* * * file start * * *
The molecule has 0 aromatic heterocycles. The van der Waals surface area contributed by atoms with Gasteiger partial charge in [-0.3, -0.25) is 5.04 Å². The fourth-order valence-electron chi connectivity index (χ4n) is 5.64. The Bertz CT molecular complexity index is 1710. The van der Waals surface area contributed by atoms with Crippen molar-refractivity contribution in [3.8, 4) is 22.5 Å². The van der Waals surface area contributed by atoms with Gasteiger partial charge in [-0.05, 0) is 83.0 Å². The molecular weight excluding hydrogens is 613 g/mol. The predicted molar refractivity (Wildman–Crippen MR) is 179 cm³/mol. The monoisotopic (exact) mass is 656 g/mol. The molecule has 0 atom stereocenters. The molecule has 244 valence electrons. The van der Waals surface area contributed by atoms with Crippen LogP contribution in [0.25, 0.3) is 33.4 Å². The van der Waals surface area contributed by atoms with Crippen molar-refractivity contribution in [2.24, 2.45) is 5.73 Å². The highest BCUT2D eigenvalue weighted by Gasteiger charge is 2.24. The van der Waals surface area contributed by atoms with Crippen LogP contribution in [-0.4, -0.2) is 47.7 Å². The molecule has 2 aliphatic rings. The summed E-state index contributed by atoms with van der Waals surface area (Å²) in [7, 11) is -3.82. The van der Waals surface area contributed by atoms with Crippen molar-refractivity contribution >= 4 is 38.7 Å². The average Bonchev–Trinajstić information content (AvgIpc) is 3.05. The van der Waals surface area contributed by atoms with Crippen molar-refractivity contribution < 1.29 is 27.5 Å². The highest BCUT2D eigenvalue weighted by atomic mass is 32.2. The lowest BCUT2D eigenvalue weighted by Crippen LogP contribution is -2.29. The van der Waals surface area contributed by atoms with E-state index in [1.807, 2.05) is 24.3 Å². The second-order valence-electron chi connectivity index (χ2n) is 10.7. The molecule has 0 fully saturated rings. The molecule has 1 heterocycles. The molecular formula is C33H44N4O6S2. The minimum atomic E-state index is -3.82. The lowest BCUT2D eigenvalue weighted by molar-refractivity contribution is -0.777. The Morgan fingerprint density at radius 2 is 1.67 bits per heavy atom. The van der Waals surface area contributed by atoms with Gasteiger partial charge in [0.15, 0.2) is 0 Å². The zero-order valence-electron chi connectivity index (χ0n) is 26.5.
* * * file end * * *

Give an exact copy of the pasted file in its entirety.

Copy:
The molecule has 0 aromatic heterocycles. The van der Waals surface area contributed by atoms with Gasteiger partial charge in [-0.3, -0.25) is 5.04 Å². The fourth-order valence-electron chi connectivity index (χ4n) is 5.64. The Bertz CT molecular complexity index is 1710. The van der Waals surface area contributed by atoms with Crippen molar-refractivity contribution in [3.8, 4) is 22.5 Å². The van der Waals surface area contributed by atoms with Gasteiger partial charge in [-0.05, 0) is 83.0 Å². The molecular weight excluding hydrogens is 613 g/mol. The predicted molar refractivity (Wildman–Crippen MR) is 179 cm³/mol. The monoisotopic (exact) mass is 656 g/mol. The molecule has 0 atom stereocenters. The molecule has 244 valence electrons. The van der Waals surface area contributed by atoms with Crippen LogP contribution in [0.25, 0.3) is 33.4 Å². The van der Waals surface area contributed by atoms with Crippen molar-refractivity contribution in [2.24, 2.45) is 5.73 Å². The highest BCUT2D eigenvalue weighted by Gasteiger charge is 2.24. The van der Waals surface area contributed by atoms with Crippen LogP contribution in [-0.4, -0.2) is 47.7 Å². The molecule has 2 aliphatic rings. The summed E-state index contributed by atoms with van der Waals surface area (Å²) in [7, 11) is -3.82. The van der Waals surface area contributed by atoms with Crippen molar-refractivity contribution >= 4 is 38.7 Å². The average Bonchev–Trinajstić information content (AvgIpc) is 3.05. The van der Waals surface area contributed by atoms with Crippen molar-refractivity contribution < 1.29 is 27.5 Å². The highest BCUT2D eigenvalue weighted by atomic mass is 32.2. The lowest BCUT2D eigenvalue weighted by Crippen LogP contribution is -2.29. The van der Waals surface area contributed by atoms with E-state index in [1.807, 2.05) is 24.3 Å². The second-order valence-electron chi connectivity index (χ2n) is 10.7. The molecule has 0 fully saturated rings. The molecule has 1 heterocycles. The molecular formula is C33H44N4O6S2. The minimum atomic E-state index is -3.82. The lowest BCUT2D eigenvalue weighted by molar-refractivity contribution is -0.777. The Morgan fingerprint density at radius 2 is 1.67 bits per heavy atom. The van der Waals surface area contributed by atoms with Gasteiger partial charge in [0.15, 0.2) is 0 Å². The zero-order valence-electron chi connectivity index (χ0n) is 26.5.